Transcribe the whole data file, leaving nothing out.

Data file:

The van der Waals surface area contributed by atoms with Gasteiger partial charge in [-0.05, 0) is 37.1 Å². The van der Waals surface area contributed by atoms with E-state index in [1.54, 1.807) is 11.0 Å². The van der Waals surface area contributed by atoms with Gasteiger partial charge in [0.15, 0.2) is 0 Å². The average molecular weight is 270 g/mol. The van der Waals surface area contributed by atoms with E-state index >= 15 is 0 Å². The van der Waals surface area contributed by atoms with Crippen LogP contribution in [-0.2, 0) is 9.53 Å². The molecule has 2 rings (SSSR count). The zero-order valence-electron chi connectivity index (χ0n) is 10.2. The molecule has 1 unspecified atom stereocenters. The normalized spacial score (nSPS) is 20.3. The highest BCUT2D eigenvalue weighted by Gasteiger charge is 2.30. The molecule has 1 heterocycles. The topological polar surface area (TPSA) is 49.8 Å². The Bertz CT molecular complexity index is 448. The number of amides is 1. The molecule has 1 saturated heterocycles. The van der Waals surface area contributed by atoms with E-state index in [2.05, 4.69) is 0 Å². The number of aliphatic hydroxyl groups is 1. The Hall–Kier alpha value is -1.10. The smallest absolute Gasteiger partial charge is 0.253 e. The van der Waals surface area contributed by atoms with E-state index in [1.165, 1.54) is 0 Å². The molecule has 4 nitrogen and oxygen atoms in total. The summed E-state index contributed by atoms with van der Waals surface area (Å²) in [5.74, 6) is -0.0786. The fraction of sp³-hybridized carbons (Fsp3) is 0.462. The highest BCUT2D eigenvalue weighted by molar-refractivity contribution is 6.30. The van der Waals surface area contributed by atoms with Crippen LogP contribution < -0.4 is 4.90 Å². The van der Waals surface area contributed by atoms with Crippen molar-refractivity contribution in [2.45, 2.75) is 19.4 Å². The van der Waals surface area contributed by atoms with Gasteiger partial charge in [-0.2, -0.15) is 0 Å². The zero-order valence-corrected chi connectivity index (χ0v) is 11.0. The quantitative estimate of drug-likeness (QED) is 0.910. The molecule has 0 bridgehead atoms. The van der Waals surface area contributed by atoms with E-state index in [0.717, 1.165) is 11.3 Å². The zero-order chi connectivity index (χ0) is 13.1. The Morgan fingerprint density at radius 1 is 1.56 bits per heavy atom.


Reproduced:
The van der Waals surface area contributed by atoms with Gasteiger partial charge in [-0.05, 0) is 37.1 Å². The van der Waals surface area contributed by atoms with E-state index in [1.54, 1.807) is 11.0 Å². The van der Waals surface area contributed by atoms with Gasteiger partial charge in [0.15, 0.2) is 0 Å². The average molecular weight is 270 g/mol. The van der Waals surface area contributed by atoms with E-state index >= 15 is 0 Å². The van der Waals surface area contributed by atoms with Crippen LogP contribution in [-0.2, 0) is 9.53 Å². The molecule has 2 rings (SSSR count). The zero-order valence-electron chi connectivity index (χ0n) is 10.2. The molecule has 1 unspecified atom stereocenters. The normalized spacial score (nSPS) is 20.3. The highest BCUT2D eigenvalue weighted by Gasteiger charge is 2.30. The molecule has 1 heterocycles. The topological polar surface area (TPSA) is 49.8 Å². The Bertz CT molecular complexity index is 448. The number of amides is 1. The molecule has 1 saturated heterocycles. The van der Waals surface area contributed by atoms with E-state index in [2.05, 4.69) is 0 Å². The number of aliphatic hydroxyl groups is 1. The Hall–Kier alpha value is -1.10. The smallest absolute Gasteiger partial charge is 0.253 e. The van der Waals surface area contributed by atoms with E-state index in [1.165, 1.54) is 0 Å². The molecule has 4 nitrogen and oxygen atoms in total. The summed E-state index contributed by atoms with van der Waals surface area (Å²) in [5.74, 6) is -0.0786. The fraction of sp³-hybridized carbons (Fsp3) is 0.462. The highest BCUT2D eigenvalue weighted by molar-refractivity contribution is 6.30. The van der Waals surface area contributed by atoms with Crippen LogP contribution < -0.4 is 4.90 Å². The van der Waals surface area contributed by atoms with Crippen molar-refractivity contribution in [2.45, 2.75) is 19.4 Å². The van der Waals surface area contributed by atoms with Gasteiger partial charge in [-0.2, -0.15) is 0 Å². The zero-order valence-corrected chi connectivity index (χ0v) is 11.0. The quantitative estimate of drug-likeness (QED) is 0.910. The molecule has 0 bridgehead atoms. The van der Waals surface area contributed by atoms with E-state index in [0.717, 1.165) is 11.3 Å². The zero-order chi connectivity index (χ0) is 13.1. The Morgan fingerprint density at radius 1 is 1.56 bits per heavy atom.